Was your flight delay due to an IT outage? What a new report on airline IT tells us

From 2015 through 2017, most airline IT outages were serious enough to disrupt flights, according to a government agency, but the full impact of the industry's IT problems is hard to calculate.

Your flight delay could be because of an IT outage ZDNet's Stephanie Condon tells TechRepublic's Karen Roby about a new report on airline IT found that from 2015 through 2017, most airline IT outages were serious enough to disrupt flights. Read more: https://zd.net/2Rh6kmQ

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It's well known that in the airline industry -- where around-the-clock availability and access to real-time information is paramount -- IT outages can have a huge impact. In recent years, Delta, Southwest, United and other airlines have acknowledged that IT problems have resulted in canceled or delayed flights and significant financial losses. A new government report gives a sense of how pervasive and problematic IT challenges can be for the industry.

From 2015 through 2017, there were at least 34 IT outages affecting airlines, according to the nonpartisan Government Accountability Office. Of the 12 airlines reviewed by the GAO, 11 of them were affected. The airlines under review were Alaska, American, Delta, United, Frontier, JetBlue, Spirit, Southwest, Virgin America, ExpressJet, SkyWest and Hawaiian.

The report focused on airline IT systems that affect passenger experiences, such as systems related to reservations and check-in, as well as those used by airlines for flight planning and dispatch. It didn't examine aircraft avionics (such as the systems used by pilots for navigation); systems for in-flight operations (such as passenger Wi-Fi networks); or internal operations (such as company email systems).

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Airlines aren't legally required to disclose IT outages, or even when flight disruptions are caused by IT problems -- so it's hard to fully assess the damage done. Even so, the GAO found that about 85 percent of the identified outages resulted in some flight delays or cancellations. At least five outages caused more than 800 delays or cancellations. At least 14 outages resulted in a ground stop -- meaning all flights destined for a particular airport were halted or delayed. Some of these ground stops lasted for several hours, the GAO says.

There were at least seven outages with no associated flight disruptions, though they inconvenienced customers in other ways. For example, customers experienced problems buying tickets online or checking into flights on an airline's website.

"Representatives from one airline stated that operational effects from airline IT outages are comparable to severe weather events, although outages occur much less frequently," the report says.

While they occur less frequently, IT outages are unexpected.

"By contrast, disruptions from weather may be forecast ahead of time," the report says, "allowing airlines to prepare for predicted disruptions, including accommodating customers, adjusting flight crews and schedules, and pre-positioning aircraft, according to the same representative."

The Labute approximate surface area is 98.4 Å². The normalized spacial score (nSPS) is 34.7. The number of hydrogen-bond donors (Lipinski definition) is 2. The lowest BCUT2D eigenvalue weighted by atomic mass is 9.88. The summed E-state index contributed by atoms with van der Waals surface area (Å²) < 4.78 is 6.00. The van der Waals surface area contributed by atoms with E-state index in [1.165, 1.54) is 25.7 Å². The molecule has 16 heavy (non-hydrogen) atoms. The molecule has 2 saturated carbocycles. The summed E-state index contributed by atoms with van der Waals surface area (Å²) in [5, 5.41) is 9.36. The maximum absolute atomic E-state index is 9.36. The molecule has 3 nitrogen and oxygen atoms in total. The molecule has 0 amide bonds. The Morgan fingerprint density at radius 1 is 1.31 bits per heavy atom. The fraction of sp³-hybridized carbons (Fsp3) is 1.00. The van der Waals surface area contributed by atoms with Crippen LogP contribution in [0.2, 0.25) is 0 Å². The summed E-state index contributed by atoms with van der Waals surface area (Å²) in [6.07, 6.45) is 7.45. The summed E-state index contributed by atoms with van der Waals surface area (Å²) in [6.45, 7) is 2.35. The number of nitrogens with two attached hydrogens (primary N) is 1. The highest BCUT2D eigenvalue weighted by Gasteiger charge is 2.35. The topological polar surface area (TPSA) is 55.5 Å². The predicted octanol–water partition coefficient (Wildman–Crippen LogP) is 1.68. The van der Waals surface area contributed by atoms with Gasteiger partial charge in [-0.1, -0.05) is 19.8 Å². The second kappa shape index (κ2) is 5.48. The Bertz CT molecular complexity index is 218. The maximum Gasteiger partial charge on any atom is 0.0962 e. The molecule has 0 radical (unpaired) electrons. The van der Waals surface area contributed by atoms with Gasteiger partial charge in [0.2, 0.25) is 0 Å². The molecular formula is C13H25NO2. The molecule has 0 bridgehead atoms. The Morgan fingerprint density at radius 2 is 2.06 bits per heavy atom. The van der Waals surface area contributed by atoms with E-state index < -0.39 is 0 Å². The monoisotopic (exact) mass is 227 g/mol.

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The identified airline IT outages were caused by a range of IT and infrastructure issues, the GAO says, including hardware failures, software outages or slowdowns, power or telecommunications failures and network connectivity issues. In several instances, an IT issue in one airline system had cascading effects across other systems. For example, a large volume of online traffic shut down an airline's website and subsequently disrupted the airline's reservations and check-in systems. The factors leading to these problems will sound familiar to any IT expert: years of under-investment in IT systems, aging legacy systems and increasingly complex environments.

The report lays out different ways airports are taking on this IT challenge. For example, five airlines have sought to reduce vulnerability by expanding IT operations beyond a single data center or moving them to the cloud. Two airlines described efforts to ensure connectivity by using multiple telecommunications network providers. Additionally, airlines employ a variety of contingency planning and recovery strategies, including routine system testing and outage drills.

The GAO also reviewed airlines' contracts of carriage, to determine what the airlines contractually owed passengers in the event of an IT outage. None of the contracts addressed IT outages directly, but flight disruptions caused by outages could be covered under the broader contract terms addressing cancellations and delays. Still, consumer advocates expressed concern to the GAO that airlines could treat IT outages as an "Act of God" or "force majeure" event, which are treated as outside of the airlines' control and thus excluded from contracts of carriage.

While nearly all the airlines under review were impacted by IT outages, there have been very few customer complaints that specifically mention this problem. From 2015 through 2017, the Department of Transportation received just 126 complaints that explicitly mentioned a domestic airline IT outage. By comparison, in total, the agency received between 17,000 and 21,000 complaints per calendar year during that time frame.

The DOT requires large airlines to report information about on-time performance to the Bureau of Transportation Statistics (BTS), including the causes of flight delays and cancellations. However, the BTS gives airlines five broad categories of causes to choose from -- airline-caused problems, extreme weather, National Airspace System-caused, security and late arriving aircraft. "Airline-caused problems" can mean any number of things, and IT-related problems sometimes end up in other categories, the GAO found.